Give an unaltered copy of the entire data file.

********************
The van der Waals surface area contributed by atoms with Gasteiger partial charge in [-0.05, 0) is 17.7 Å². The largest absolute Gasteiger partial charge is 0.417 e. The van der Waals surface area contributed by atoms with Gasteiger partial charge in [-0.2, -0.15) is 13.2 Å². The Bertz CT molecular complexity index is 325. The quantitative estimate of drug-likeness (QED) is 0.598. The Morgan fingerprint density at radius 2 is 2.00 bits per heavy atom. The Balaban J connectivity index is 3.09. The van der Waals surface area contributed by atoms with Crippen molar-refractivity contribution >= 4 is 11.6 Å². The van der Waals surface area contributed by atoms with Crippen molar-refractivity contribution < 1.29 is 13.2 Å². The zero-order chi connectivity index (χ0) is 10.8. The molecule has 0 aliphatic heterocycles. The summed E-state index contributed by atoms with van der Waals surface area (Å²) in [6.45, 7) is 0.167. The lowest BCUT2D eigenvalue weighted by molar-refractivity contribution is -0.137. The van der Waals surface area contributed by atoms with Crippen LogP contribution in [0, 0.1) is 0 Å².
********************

The van der Waals surface area contributed by atoms with Gasteiger partial charge in [-0.05, 0) is 17.7 Å². The largest absolute Gasteiger partial charge is 0.417 e. The van der Waals surface area contributed by atoms with Gasteiger partial charge in [-0.2, -0.15) is 13.2 Å². The Bertz CT molecular complexity index is 325. The quantitative estimate of drug-likeness (QED) is 0.598. The Morgan fingerprint density at radius 2 is 2.00 bits per heavy atom. The Balaban J connectivity index is 3.09. The van der Waals surface area contributed by atoms with Crippen molar-refractivity contribution >= 4 is 11.6 Å². The van der Waals surface area contributed by atoms with Crippen molar-refractivity contribution < 1.29 is 13.2 Å². The zero-order chi connectivity index (χ0) is 10.8. The molecule has 0 aliphatic heterocycles. The summed E-state index contributed by atoms with van der Waals surface area (Å²) in [6.45, 7) is 0.167. The lowest BCUT2D eigenvalue weighted by molar-refractivity contribution is -0.137. The van der Waals surface area contributed by atoms with Crippen LogP contribution in [0, 0.1) is 0 Å².